To keep information overload at bay and assist you in keeping track of your references, ask your liaison librarian about tools like RefWorks or Mendeley. These tools allow you to create personalised databases of references which can be integrated into Microsoft Word, saving you time when writing  up assignments or research manuscripts. They can also introduce you to Cite Them Right, the online bible for formatting citations for a whole host of material ranging from academic journal articles to tweets.

Get connected, get creative and learn new skills

If you want to brush up on your searching or referencing skills, there are plenty of opportunities to get face-to-face help from the Liaison team

Visit the Research Enquiries Desk (RED)
When? Monday to Friday 11am – 2pm (subject to change)
Where? Small, quiet study area towards the rear of the Library

Book on to our Information Skills workshops
See the Training pages of the website for course information and our booking form.

Book 1-2-1s or bespoke group training
By emailing liaison@sgul.ac.uk

Library @ IMBE
Zena Ali runs office hours on the 6th floor of Hunter wing and the 2nd floor of Jenner wing. Upcoming dates include:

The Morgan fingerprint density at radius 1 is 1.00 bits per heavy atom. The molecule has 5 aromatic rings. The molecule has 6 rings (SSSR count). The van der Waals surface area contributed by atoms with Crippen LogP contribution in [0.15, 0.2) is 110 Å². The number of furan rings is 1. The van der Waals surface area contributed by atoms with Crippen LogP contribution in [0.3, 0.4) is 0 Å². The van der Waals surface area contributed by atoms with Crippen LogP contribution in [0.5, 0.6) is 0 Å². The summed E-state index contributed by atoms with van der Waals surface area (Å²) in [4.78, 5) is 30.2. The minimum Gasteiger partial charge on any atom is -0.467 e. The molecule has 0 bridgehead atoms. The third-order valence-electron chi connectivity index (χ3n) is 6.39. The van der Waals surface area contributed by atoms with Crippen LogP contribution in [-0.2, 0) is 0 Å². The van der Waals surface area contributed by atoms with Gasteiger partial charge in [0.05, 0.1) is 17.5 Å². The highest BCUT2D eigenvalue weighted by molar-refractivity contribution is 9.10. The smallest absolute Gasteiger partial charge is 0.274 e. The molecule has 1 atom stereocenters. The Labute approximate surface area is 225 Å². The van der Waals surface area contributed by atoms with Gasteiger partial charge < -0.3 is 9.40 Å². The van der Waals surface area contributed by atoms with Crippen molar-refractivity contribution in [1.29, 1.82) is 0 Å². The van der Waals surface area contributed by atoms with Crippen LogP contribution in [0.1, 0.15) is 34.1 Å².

Hunter:
Thursday 7th November 1pm – 4pm
Tuesday 3rd December 1pm – 4pm

Jenner:
Thursday 17th Oct 1pm – 4pm
Tuesday 19th Nov 10am – 1pm
Thursday 19th Dec 1pm – 4pm

We hope you’ve find this brief introduction into the range of work and support our liaison team carry out informative and inspiring. To find out more, visit our new website  where you will find audience-focused pages that highlight what’s on offer for students, teaching staff, researchers and NHS staff, as well as contact details for your Liaison Librarian.

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Libraries Week 2019: Celebrating Digital Skills Training

Libraries Week takes place between 7th – 12th October 2019. This year’s campaign is focused on celebrating the role of libraries in the digital world. Over the course of the week we’ll be introducing you to different teams within the Library and explore how they use technology to support our community.


Today’s post focuses on the Library’s role in developing the digital skills of staff and students across the University and the Trust. Read on to find out more about the range of training on offer in the Library.

Meet the trainer

Fiona Graham is our IT Trainer and has over 18 years experience in delivering training for St George’s University staff and students as well as St George’s Trust staff.

Her aim is to provide hands-on training and guidance for various Microsoft Office applications and equip our community with the practical digital skills needed in the workplace. From helping students draft essays in Word, to supporting staff with plotting data in Excel, Fiona plays a vital role in improving the digital literacy of the St George’s community.